At least 21 per cent or one in five retailers in the United Kingdom are cancelling their contracts with their suppliers for failing to meet environmental, social, and governance (ESG) standards, according to a new study published by Barclays. The report has found that a combined GBP 7.1 billion worth of contracts have been cancelled by British retailers from January 2021 to January 2022 for not meeting sustainability criteria.
The businesses comprising 302 retailers surveyed by Barclays’ Corporate Banking unit stated that the most common reason for ending their contracts was the use of unsustainable materials in their packaging or their products. Another important factor that retailers looked for was providing good working conditions to employees, including pay and work hours.
In addition, more retailers are seeking for evidences from their suppliers, asking them to join trade bodies and/ or sustainability certification schemes to show that they are meeting the standards. During the 12-month covered period, Barclays reported that 28 per cent of retailers have joined a new scheme.
In addition, majority of retailers or79 per cent of participants are not willing to compromise their commitment to ESG, and find it important over short-term gains, when disruptions in the supply chain such as the COVID-19 pandemic has put pressure in their supply chain.
“We are seeing a marked acceleration and shift among retailers towards prioritising sustainable and ethical standards in every part of their business operations. That is now starting to take its toll on retail suppliers with billions of pounds worth of contracts being cancelled every year,” Karen Johnson, head of retail and wholesale at Barclays Corporate Banking, said in a statement.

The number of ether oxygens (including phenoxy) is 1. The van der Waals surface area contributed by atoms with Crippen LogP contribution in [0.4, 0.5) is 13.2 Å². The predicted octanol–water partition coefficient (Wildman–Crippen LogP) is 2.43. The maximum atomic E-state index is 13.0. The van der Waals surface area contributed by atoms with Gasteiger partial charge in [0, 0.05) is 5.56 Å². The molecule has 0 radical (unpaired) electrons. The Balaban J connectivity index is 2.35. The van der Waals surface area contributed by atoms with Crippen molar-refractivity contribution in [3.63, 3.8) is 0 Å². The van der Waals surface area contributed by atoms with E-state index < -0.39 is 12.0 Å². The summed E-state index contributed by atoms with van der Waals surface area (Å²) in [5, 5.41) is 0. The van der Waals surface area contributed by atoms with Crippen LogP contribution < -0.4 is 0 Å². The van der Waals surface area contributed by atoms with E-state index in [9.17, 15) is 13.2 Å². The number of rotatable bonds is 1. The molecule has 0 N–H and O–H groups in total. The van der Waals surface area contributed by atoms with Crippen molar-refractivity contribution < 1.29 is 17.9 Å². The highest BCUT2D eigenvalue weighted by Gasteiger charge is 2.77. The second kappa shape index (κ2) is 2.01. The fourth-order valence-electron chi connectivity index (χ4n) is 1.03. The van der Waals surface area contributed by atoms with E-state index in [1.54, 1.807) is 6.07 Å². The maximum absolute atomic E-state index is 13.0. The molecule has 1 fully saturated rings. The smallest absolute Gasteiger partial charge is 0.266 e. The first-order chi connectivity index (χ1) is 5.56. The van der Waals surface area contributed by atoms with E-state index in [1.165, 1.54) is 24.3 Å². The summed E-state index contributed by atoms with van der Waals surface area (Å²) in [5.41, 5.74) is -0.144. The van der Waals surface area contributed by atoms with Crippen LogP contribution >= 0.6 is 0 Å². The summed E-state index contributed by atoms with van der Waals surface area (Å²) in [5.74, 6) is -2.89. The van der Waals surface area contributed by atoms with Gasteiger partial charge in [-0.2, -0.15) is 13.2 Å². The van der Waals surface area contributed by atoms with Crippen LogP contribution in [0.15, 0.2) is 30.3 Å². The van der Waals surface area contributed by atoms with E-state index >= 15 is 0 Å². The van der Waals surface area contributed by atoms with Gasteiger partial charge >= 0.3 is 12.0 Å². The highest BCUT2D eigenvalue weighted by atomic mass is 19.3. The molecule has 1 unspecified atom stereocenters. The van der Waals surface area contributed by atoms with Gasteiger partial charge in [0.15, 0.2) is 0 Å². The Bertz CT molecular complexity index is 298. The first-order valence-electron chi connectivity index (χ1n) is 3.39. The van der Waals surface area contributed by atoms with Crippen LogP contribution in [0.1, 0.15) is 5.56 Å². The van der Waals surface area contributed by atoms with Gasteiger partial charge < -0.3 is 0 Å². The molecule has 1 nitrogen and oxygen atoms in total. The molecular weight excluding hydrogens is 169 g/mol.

Johnson explained that this trend among retailers are driven by consumers where more young people such as the Gen Z who are environmentally conscious make preferences of products that have been produced sustainably. “It’s being driven by increasing consumer demand and will rise even further as Gen Z enter the workplace and begin to earn their own money. Retailers must continue to monitor and improve their ethical and sustainability standards if they are to appeal strongly to younger demographics,” she noted.
The study also include a survey among over 2,000 adults in the UK regarding their views on sustainable shipping and found that 52 per cent value the ethical and sustainable qualifications of a retailer or a product when deciding on their purchase. A high percentage of those surveyed or 63 per cent also express their views that retailers should improve their ESG credentials in the future.